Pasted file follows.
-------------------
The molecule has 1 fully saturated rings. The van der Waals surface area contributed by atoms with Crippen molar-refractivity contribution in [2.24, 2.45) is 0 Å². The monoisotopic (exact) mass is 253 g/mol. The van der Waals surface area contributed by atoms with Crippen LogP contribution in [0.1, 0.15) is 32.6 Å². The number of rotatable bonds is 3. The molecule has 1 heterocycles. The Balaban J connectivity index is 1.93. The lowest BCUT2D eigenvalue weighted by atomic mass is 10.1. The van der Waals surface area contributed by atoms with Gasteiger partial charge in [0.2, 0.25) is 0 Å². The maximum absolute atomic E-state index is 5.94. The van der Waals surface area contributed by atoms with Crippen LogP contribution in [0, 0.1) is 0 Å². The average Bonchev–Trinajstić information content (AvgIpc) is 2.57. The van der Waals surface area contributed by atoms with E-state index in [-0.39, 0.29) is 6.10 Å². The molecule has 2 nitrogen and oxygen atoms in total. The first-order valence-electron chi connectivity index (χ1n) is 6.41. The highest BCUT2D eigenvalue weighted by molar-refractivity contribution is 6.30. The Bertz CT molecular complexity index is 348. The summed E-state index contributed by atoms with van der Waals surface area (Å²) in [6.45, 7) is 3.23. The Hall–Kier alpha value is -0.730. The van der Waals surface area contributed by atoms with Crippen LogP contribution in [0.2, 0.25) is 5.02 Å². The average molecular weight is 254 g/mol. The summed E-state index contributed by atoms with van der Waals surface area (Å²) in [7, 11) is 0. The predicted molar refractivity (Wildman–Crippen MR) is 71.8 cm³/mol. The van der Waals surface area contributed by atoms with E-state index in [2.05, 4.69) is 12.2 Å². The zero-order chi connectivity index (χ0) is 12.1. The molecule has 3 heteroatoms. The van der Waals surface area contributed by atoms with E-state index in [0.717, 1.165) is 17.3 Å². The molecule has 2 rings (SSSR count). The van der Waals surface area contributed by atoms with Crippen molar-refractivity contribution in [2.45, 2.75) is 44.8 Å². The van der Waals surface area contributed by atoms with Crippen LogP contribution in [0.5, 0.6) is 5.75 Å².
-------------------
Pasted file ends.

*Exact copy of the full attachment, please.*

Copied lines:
The molecule has 1 fully saturated rings. The van der Waals surface area contributed by atoms with Crippen molar-refractivity contribution in [2.24, 2.45) is 0 Å². The monoisotopic (exact) mass is 253 g/mol. The van der Waals surface area contributed by atoms with Crippen LogP contribution in [0.1, 0.15) is 32.6 Å². The number of rotatable bonds is 3. The molecule has 1 heterocycles. The Balaban J connectivity index is 1.93. The lowest BCUT2D eigenvalue weighted by atomic mass is 10.1. The van der Waals surface area contributed by atoms with Gasteiger partial charge in [0.2, 0.25) is 0 Å². The maximum absolute atomic E-state index is 5.94. The van der Waals surface area contributed by atoms with Crippen LogP contribution in [0, 0.1) is 0 Å². The average Bonchev–Trinajstić information content (AvgIpc) is 2.57. The van der Waals surface area contributed by atoms with E-state index in [-0.39, 0.29) is 6.10 Å². The molecule has 2 nitrogen and oxygen atoms in total. The first-order valence-electron chi connectivity index (χ1n) is 6.41. The highest BCUT2D eigenvalue weighted by molar-refractivity contribution is 6.30. The Bertz CT molecular complexity index is 348. The summed E-state index contributed by atoms with van der Waals surface area (Å²) in [6.45, 7) is 3.23. The Hall–Kier alpha value is -0.730. The van der Waals surface area contributed by atoms with Crippen LogP contribution in [0.2, 0.25) is 5.02 Å². The average molecular weight is 254 g/mol. The summed E-state index contributed by atoms with van der Waals surface area (Å²) in [7, 11) is 0. The predicted molar refractivity (Wildman–Crippen MR) is 71.8 cm³/mol. The van der Waals surface area contributed by atoms with E-state index in [2.05, 4.69) is 12.2 Å². The zero-order chi connectivity index (χ0) is 12.1. The molecule has 3 heteroatoms. The van der Waals surface area contributed by atoms with E-state index in [0.717, 1.165) is 17.3 Å². The molecule has 2 rings (SSSR count). The van der Waals surface area contributed by atoms with Crippen molar-refractivity contribution in [2.45, 2.75) is 44.8 Å². The van der Waals surface area contributed by atoms with Crippen LogP contribution in [0.5, 0.6) is 5.75 Å².